So then faith cometh by hearing, and hearing by the word of God.
KJV Romans 10:17
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“Charity [agape—love,] never faileth:
but whether there be prophecies, they shall fail;
whether there be tongues, they shall cease;
whether there be knowledge, it shall vanish away.
For we know in part, and we prophesy in part.
But when that which is perfect is come, then that which is in part shall be done away.
When I was a child,
I spake as a child, I understood as a child, I thought as a child;
but when I became a man I put away childish things.
For now we see through a glass darkly,
but then face to face;
now I know in part,
but then shall I know even as also I am known.”
1 Corinthians 13:8-12. 3SG 13.2
The apostle here contrasts the mortal state with the immortal;
the present imperfect, with that which will be perfect;
the cloudy present while we walk by faith, with the open glory of the life to come.
Here, we only know in part, prophesy in part; there, that which is in part will be done away.
Here, we see through a glass darkly; there, face to face.
Here, we know in part; there, we shall know, even as we are known.
Charity, or love, will never end.
Here, it is the highest Christian grace; there, it will be the crowning glory of immortals forever and forever.
In this sense, love will never fail.
But prophecies will fail, tongues will cease, and knowledge will vanish away.
The light of heaven through the dim medium of these, and the other gifts of the Holy Spirit,
is represented as being only in part,
and is to be superseded by the perfect day of glory when we may talk face to face with God, Christ, and angels,
as our first parents talked with God in Eden before sin entered.
“And let all the people say, Amen.” 3SG 14.1
The very first effort of Satan to overthrow God’s law — undertaken among the sinless inhabitants of heaven — seemed for a time to be crowned with success. A vast number of the angels were seduced; but Satan’s apparent triumph resulted in defeat and loss, separation from God, and banishment from heaven. PP 331.1
When the conflict was renewed upon the earth, Satan again won a seeming advantage. By transgression, man became his captive, and man’s kingdom also was betrayed into the hands of the archrebel. Now the way seemed open for Satan to establish an independent kingdom, and to defy the authority of God and His Son. But the plan of salvation made it possible for man again to be brought into harmony with God, and to render obedience to His law, and for both man and the earth to be finally redeemed from the power of the wicked one. PP 331.2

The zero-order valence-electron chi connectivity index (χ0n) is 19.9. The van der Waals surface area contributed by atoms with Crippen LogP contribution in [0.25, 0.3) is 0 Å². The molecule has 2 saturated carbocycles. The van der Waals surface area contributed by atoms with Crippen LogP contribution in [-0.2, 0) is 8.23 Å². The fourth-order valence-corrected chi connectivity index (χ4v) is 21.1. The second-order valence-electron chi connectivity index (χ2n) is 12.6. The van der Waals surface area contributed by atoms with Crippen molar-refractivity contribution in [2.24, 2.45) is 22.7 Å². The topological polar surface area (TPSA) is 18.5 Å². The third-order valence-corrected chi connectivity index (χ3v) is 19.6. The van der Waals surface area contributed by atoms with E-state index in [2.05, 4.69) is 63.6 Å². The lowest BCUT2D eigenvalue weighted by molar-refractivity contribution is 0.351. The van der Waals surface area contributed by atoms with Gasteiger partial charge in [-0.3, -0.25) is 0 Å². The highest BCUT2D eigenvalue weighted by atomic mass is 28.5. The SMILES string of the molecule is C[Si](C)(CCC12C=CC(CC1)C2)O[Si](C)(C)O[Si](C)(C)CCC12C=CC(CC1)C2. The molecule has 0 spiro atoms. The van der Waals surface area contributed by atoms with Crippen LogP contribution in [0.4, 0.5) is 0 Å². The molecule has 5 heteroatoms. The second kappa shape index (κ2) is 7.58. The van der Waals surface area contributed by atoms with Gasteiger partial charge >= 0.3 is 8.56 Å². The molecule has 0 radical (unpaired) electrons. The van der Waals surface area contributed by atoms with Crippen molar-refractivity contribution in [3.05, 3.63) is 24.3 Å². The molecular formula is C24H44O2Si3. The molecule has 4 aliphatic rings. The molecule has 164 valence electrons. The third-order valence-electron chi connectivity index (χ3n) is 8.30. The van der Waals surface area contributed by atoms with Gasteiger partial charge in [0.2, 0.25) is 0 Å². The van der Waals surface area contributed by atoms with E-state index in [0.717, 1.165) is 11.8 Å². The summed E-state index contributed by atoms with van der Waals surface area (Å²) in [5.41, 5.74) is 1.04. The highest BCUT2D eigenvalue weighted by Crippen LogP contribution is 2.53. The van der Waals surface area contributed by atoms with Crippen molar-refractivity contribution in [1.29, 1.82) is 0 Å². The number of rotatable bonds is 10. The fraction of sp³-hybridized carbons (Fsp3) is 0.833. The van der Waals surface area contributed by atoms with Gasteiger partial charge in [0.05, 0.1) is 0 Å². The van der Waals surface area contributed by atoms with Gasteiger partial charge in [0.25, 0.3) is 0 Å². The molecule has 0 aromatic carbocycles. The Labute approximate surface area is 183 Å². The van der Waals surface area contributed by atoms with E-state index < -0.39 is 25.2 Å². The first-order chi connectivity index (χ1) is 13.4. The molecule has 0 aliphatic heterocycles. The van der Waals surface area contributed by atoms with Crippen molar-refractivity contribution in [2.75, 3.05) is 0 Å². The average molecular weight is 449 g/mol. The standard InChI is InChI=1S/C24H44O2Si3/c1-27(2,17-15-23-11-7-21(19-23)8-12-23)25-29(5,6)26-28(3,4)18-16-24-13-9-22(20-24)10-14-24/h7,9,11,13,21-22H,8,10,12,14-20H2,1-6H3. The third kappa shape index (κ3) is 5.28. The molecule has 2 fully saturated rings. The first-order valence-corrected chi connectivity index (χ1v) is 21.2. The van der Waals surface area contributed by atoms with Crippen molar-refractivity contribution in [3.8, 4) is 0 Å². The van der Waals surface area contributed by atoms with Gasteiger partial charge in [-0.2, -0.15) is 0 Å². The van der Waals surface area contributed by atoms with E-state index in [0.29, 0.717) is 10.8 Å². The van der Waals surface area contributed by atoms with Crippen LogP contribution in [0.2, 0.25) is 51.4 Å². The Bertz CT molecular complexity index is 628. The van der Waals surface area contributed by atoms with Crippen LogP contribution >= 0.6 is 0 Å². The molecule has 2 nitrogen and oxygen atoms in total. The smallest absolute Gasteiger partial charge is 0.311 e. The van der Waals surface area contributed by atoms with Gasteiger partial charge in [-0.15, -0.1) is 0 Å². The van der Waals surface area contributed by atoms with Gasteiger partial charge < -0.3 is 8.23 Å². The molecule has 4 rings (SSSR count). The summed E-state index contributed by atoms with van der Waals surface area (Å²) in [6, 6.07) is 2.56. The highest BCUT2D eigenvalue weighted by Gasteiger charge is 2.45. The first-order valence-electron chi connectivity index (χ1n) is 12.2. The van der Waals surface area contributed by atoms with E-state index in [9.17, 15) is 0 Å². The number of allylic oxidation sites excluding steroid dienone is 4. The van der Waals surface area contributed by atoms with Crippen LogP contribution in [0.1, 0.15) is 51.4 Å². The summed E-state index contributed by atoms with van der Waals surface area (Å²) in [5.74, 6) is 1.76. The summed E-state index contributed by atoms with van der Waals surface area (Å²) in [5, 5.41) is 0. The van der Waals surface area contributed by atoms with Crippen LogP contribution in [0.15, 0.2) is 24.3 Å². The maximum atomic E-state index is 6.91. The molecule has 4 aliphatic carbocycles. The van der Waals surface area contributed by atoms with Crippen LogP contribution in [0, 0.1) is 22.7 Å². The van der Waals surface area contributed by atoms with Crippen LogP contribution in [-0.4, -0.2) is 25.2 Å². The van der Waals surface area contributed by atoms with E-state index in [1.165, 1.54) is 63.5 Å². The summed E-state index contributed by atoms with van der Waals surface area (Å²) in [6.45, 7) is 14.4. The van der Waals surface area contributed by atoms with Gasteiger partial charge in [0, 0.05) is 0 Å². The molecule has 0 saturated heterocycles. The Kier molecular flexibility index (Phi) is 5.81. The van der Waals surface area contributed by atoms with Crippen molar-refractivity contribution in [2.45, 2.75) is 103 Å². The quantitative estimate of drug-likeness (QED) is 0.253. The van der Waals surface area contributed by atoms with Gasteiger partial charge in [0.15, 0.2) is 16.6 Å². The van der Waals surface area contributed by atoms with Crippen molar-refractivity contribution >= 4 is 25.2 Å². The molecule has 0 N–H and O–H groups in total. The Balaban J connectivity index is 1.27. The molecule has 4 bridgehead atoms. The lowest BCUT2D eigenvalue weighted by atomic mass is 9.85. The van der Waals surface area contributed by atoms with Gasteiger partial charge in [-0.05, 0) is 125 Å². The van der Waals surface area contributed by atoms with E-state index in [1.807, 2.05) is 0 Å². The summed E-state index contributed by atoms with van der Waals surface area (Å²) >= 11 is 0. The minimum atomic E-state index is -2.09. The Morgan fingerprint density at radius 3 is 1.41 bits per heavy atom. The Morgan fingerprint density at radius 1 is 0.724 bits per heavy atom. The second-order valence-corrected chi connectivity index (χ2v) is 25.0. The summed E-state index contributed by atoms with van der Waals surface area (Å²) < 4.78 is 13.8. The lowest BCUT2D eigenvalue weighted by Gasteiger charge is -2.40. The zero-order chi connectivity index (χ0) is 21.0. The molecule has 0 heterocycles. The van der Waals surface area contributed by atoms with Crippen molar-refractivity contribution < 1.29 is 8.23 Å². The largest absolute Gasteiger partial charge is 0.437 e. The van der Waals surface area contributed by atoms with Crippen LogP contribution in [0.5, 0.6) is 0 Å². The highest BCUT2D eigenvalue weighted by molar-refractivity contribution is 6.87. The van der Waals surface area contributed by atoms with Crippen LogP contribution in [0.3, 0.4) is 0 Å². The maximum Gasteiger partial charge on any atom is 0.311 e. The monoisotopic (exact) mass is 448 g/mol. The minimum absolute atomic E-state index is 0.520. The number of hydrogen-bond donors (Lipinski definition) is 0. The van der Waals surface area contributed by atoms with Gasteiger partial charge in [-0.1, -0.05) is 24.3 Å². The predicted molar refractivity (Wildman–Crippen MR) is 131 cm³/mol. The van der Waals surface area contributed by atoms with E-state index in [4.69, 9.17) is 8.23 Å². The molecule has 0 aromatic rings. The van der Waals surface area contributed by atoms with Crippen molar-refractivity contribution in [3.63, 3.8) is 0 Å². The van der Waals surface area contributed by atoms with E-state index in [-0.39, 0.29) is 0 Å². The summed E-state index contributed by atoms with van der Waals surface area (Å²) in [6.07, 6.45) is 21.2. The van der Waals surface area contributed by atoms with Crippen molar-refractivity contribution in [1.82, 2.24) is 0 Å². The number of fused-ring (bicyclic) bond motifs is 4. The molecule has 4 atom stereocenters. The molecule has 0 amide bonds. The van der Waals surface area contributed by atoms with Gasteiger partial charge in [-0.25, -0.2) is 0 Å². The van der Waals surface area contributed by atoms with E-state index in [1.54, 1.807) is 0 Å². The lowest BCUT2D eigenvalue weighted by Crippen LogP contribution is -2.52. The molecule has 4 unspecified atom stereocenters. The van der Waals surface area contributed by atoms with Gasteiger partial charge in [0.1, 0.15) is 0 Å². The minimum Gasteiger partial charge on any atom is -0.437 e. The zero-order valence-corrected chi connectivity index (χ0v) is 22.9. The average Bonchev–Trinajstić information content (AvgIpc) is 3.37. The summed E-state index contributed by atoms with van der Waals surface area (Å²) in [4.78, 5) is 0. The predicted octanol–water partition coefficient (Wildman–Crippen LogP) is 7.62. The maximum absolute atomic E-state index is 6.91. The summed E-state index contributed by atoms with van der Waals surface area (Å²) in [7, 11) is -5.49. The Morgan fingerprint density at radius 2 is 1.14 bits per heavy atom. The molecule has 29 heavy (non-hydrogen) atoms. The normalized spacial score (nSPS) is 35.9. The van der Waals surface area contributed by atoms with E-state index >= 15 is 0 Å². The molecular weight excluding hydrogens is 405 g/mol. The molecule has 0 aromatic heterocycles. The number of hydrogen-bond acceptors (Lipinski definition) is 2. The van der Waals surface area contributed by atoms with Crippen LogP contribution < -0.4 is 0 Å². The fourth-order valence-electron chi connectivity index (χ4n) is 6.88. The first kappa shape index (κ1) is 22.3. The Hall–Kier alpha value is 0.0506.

Again Satan was defeated, and again he resorted to deception, in the hope of converting his defeat into a victory. To stir up rebellion in the fallen race, he now represented God as unjust in having permitted man to transgress His law. “Why,” said the artful tempter, “when God knew what would be the result, did He permit man to be placed on trial, to sin, and bring in misery and death?” And the children of Adam, forgetful of the long-suffering mercy that had granted man another trial, regardless of the amazing, the awful sacrifice which his rebellion had cost the King of heaven, gave ear to the tempter, and murmured against the only Being who could save them from the destructive power of Satan. PP 331.3
There are thousands today echoing the same rebellious complaint against God. They do not see that to deprive man of the freedom of choice would be to rob him of his prerogative as an intelligent being, and make him a mere automaton. It is not God’s purpose to coerce the will. Man was created a free moral agent. Like the inhabitants of all other worlds, he must be subjected to the test of obedience; but he is never brought into such a position that yielding to evil becomes a matter of necessity. No temptation or trial is permitted to come to him which he is unable to resist. God made such ample provision that man need never have been defeated in the conflict with Satan. PP 331.4
There hath no temptation taken you but such as is common to man:
but God is faithful, who will not suffer you to be tempted above that ye are able;
but will with the temptation also make a way to escape,
that ye may be able to bear it.
KJV 1 Corinthians 10:13
And God said, Behold,
I have given you every herb bearing seed, which is upon the face of all the earth,
and every tree, in the which is the fruit of a tree yielding seed;
to you it shall be for meat.
KJV Genesis 1:29
Christ never worked a miracle except to supply a genuine necessity, and every miracle was of a character to lead the people to the tree of life, whose leaves are for the healing of the nations. The simple food passed round by the hands of the disciples contained a whole treasure of lessons. It was humble fare that had been provided; the fishes and barley loaves were the daily food of the fisher folk about the Sea of Galilee. Christ could have spread before the people a rich repast, but food prepared merely for the gratification of appetite would have conveyed no lesson for their good. Christ taught them in this lesson that the natural provisions of God for man had been perverted. And never did people enjoy the luxurious feasts prepared for the gratification of perverted taste as this people enjoyed the rest and the simple food which Christ provided so far from human habitations. DA 366.1
If men today were simple in their habits, living in harmony with nature’s laws, as did Adam and Eve in the beginning, there would be an abundant supply for the needs of the human family. There would be fewer imaginary wants, and more opportunities to work in God’s ways. But selfishness and the indulgence of unnatural taste have brought sin and misery into the world, from excess on the one hand, and from want on the other. DA 367.1